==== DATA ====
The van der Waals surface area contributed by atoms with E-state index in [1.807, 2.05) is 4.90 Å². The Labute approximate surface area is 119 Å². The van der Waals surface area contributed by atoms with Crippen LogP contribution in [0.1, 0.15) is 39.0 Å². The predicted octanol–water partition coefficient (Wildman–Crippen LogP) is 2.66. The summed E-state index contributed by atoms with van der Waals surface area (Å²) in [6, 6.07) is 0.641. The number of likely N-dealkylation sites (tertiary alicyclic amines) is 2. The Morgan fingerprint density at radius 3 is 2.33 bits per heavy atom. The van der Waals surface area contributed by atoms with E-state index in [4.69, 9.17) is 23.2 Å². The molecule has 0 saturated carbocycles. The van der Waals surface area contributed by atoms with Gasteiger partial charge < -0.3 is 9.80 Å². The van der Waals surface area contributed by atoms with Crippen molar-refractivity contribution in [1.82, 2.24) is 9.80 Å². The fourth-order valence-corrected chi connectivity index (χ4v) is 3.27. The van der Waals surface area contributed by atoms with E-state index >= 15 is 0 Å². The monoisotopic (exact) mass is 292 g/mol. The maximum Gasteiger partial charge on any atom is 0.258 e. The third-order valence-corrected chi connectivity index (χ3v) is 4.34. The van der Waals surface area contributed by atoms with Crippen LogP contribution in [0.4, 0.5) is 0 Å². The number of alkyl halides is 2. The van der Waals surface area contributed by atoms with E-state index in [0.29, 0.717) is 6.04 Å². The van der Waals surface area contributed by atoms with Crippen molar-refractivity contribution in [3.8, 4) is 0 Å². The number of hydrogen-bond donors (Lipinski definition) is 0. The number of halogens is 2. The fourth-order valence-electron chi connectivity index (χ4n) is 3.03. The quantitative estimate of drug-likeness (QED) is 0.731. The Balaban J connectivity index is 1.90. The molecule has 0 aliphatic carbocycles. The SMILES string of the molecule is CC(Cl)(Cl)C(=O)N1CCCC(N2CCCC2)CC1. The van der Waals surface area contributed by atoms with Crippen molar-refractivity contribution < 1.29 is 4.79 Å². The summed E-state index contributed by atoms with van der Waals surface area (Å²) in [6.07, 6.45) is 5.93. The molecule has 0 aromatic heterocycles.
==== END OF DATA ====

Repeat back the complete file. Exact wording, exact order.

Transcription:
The van der Waals surface area contributed by atoms with E-state index in [1.807, 2.05) is 4.90 Å². The Labute approximate surface area is 119 Å². The van der Waals surface area contributed by atoms with Crippen LogP contribution in [0.1, 0.15) is 39.0 Å². The predicted octanol–water partition coefficient (Wildman–Crippen LogP) is 2.66. The summed E-state index contributed by atoms with van der Waals surface area (Å²) in [6, 6.07) is 0.641. The number of likely N-dealkylation sites (tertiary alicyclic amines) is 2. The Morgan fingerprint density at radius 3 is 2.33 bits per heavy atom. The van der Waals surface area contributed by atoms with E-state index in [4.69, 9.17) is 23.2 Å². The molecule has 0 saturated carbocycles. The van der Waals surface area contributed by atoms with Gasteiger partial charge < -0.3 is 9.80 Å². The van der Waals surface area contributed by atoms with Crippen molar-refractivity contribution in [1.82, 2.24) is 9.80 Å². The fourth-order valence-corrected chi connectivity index (χ4v) is 3.27. The van der Waals surface area contributed by atoms with E-state index >= 15 is 0 Å². The monoisotopic (exact) mass is 292 g/mol. The maximum Gasteiger partial charge on any atom is 0.258 e. The third-order valence-corrected chi connectivity index (χ3v) is 4.34. The van der Waals surface area contributed by atoms with Crippen LogP contribution in [0.4, 0.5) is 0 Å². The number of alkyl halides is 2. The van der Waals surface area contributed by atoms with E-state index in [0.29, 0.717) is 6.04 Å². The van der Waals surface area contributed by atoms with Crippen molar-refractivity contribution in [3.8, 4) is 0 Å². The number of hydrogen-bond donors (Lipinski definition) is 0. The number of halogens is 2. The fourth-order valence-electron chi connectivity index (χ4n) is 3.03. The quantitative estimate of drug-likeness (QED) is 0.731. The Balaban J connectivity index is 1.90. The molecule has 0 aliphatic carbocycles. The SMILES string of the molecule is CC(Cl)(Cl)C(=O)N1CCCC(N2CCCC2)CC1. The van der Waals surface area contributed by atoms with Crippen molar-refractivity contribution < 1.29 is 4.79 Å². The summed E-state index contributed by atoms with van der Waals surface area (Å²) in [6.07, 6.45) is 5.93. The molecule has 0 aromatic heterocycles.